The Geneva II Conference this month was the product of years of U.S. diplomacy aimed at finding a political solution to the Syrian civil war. America’s interest in quickly ending the fighting in Syria is based on moral concerns, as well as fears that the sectarian war will further engulf neighboring states.
The U.S. is right to seek a quick settlement to the civil war in Syria. The humanitarian costs alone compel America to push for reconciliation between the warring sides. Nonetheless, the legitimate desire to end the conflict does not diminish the reality that the U.S. is winning in Syria. From a purely strategic standpoint, no country has benefitted more from the horrible tragedy in Syria than the United States.
The most significant way the U.S. has benefitted from the Syrian civil war is by seeing its regional and global adversaries undermined by the conflict. Just as the U.S. has been the primary external benefactor of the Syrian civil war, no third party has been a bigger loser in Syria then Iran.
The prospect of the Alawites losing power in Damascus threatened to roll back all the gains Iran made over the last decade, not only undermining Iran’s position in Syria, but also by extension in Lebanon. Not surprisingly, Iranian leaders quickly sprang into action, providing significant assistance to Assad’s regime. They undoubtedly realized the danger of being seen as propping up Assad, as evidenced by their refusal to acknowledge doing so in the beginning. Moreover, Iranian leaders probably believed the rebellion could be suppressed quickly given their experience following the disputed 2009 presidential elections.
With the conflict nearing its third year, it has proven anything but short. Over the past two years, Iran and its ally Hezbollah have been forced to devote considerable blood and treasure into preventing Alawite rule from collapsing in Syria. Although the Alawites’ rule no longer seems to be in imminent danger, they also appear no closer to reasserting control over the entire country. Thus, the material costs for Iran are likely to continue to mount.
From Iran’s strategic perspective, the larger cost of supporting Assad has been its loss of Iran and Hezbollah’s softer power in the greater Middle East. Lacking the ability to project conventional military power, Iranian influence in the region is largely based on the soft power it accrues from its defiance and denouncements of Israel and the United States. For decades this soft power has allowed Iranian leaders to bridge the ethnic and sectarian divide with the Arab Sunni street.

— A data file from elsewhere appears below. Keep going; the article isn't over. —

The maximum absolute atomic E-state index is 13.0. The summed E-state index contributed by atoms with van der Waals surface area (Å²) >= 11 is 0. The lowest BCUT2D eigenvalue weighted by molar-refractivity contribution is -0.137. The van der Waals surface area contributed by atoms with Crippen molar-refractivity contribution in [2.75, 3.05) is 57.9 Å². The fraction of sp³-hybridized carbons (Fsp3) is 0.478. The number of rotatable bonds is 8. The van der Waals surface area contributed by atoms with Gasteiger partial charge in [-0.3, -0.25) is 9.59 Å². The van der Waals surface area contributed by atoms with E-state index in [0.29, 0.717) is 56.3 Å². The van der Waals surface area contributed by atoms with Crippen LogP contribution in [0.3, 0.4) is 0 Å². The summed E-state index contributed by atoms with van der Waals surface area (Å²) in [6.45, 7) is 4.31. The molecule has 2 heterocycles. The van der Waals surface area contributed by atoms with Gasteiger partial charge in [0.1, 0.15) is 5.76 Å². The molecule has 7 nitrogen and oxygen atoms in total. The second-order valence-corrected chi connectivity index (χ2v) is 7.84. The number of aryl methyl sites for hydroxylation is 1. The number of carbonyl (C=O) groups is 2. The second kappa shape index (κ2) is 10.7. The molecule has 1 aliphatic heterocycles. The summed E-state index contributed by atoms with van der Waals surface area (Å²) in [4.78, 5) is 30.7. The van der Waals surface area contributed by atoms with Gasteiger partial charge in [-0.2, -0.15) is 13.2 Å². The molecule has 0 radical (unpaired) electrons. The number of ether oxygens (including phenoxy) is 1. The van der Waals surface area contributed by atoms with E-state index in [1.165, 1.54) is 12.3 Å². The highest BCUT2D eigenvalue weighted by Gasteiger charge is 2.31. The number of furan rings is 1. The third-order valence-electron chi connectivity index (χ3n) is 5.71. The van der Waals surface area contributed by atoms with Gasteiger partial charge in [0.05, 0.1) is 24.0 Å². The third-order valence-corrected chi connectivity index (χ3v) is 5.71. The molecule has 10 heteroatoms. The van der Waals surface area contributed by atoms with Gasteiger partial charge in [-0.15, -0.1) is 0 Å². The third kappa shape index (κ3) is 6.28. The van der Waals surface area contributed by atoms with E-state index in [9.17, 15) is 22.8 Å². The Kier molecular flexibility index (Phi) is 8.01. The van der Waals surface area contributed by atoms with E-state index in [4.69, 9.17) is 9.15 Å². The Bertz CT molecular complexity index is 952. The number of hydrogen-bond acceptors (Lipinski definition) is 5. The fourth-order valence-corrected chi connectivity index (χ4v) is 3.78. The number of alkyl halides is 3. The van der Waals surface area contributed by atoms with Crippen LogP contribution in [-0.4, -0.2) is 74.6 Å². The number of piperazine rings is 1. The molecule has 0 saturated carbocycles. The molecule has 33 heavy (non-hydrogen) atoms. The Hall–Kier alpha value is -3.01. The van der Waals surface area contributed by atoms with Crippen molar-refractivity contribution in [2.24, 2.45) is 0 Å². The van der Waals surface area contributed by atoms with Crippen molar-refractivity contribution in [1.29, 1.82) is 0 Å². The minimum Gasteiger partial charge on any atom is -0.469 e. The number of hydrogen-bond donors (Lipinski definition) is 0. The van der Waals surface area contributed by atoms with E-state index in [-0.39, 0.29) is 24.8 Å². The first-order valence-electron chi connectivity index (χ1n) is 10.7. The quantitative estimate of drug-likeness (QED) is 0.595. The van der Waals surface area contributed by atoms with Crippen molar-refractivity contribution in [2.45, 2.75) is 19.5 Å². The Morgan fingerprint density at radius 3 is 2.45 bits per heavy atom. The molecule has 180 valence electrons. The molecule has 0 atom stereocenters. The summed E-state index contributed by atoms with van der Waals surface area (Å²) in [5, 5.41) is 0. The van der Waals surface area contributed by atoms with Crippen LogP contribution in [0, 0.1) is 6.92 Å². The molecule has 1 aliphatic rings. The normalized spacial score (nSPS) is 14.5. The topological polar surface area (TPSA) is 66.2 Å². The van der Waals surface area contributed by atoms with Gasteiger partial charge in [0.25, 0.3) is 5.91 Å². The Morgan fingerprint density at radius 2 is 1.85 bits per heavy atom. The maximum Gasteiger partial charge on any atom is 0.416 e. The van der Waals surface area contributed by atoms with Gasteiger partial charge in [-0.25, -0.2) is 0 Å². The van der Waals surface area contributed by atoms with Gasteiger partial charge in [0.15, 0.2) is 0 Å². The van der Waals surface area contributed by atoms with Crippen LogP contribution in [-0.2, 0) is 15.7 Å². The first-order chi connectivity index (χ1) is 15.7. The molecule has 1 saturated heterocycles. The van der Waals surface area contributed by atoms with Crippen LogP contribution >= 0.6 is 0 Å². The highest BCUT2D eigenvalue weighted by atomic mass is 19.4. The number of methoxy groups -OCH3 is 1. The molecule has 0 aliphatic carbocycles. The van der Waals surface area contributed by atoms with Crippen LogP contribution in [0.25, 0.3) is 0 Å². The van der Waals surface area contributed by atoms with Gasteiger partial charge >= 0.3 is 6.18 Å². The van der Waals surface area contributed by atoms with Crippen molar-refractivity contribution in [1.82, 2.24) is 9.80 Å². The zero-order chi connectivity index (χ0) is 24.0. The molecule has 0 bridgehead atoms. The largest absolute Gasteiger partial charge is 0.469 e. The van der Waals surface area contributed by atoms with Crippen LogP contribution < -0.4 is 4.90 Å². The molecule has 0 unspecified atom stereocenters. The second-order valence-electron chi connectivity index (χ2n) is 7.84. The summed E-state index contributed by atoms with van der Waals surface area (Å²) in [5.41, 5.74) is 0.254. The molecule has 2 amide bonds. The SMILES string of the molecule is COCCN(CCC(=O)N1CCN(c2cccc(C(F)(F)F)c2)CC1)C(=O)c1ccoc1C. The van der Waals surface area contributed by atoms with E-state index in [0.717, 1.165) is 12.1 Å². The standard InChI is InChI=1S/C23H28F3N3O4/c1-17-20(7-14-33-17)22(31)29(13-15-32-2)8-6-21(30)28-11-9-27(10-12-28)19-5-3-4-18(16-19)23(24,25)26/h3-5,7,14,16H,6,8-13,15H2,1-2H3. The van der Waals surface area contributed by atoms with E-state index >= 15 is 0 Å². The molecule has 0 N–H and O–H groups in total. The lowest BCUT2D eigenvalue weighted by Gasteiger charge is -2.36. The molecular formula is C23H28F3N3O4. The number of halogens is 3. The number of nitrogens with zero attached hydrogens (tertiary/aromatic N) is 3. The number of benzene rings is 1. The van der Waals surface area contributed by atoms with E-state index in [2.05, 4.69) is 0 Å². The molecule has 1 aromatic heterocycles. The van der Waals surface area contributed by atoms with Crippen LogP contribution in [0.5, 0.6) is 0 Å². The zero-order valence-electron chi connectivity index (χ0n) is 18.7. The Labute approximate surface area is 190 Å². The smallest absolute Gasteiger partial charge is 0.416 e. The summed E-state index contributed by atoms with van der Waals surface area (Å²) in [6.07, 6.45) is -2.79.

The Syrian civil war, and Iran’s support for al-Assad, has quickly eroded Iran’s favorability among this demographic. Although Iran’s popularity in the Arab world began diminishing before the Syrian conflict began, it has virtually fallen off the cliff over the last few years. As James Zogby notes, in 2006 Iran had a 75 percent favorability rating among publics in twenty Middle Eastern nations, with 85 percent of Saudi Arabians viewing Tehran favorably. By 2012, Iran’s favorability ratings in those same countries declined to just 25 percent, and 15 percent in Saudi Arabia.
This has had real and immediate repercussions for Iran. For example, Iran’s support for al-Assad caused a serious rift in its relationship with Hamas. Similarly, after considerable diplomatic pressure, Egypt and Iran resumed tourism ties in April of last year. Egyptian Salafists responded days later by storming Iran’s chargé d'affaires in Cairo. Months later, Egypt quietly severed tourism ties. Elsewhere, in Yemen, multiple Iranian diplomats have been kidnapped and killed in recent months. The latest one was evidently beheaded after being held hostage for months (at the time of this writing, Iran is denying this account).
The growing sectarian divide in the Middle East poses a real threat to Iran. It is for this reason that the Rouhani administration has made repairing ties to Arab states a top priority, and why Supreme Leader Khamenei has made Muslim unity an ever-more prevalent theme of his public addresses.
Al Qaeda sits on the other side of this sectarian divide. Despite the current narrative in the West, Syria has been a disaster for Al Qaeda as well. Although the Arab Spring was a complete refutation to Al Qaeda’s central ideology, the increasingly desperate organization sought to capitalize on the civil war in Syria by establishing a localized branch in the country under the banner al-Shura. The decision to avoid using the Al Qaeda name underscored just how unpopular the group has become in the Arab world.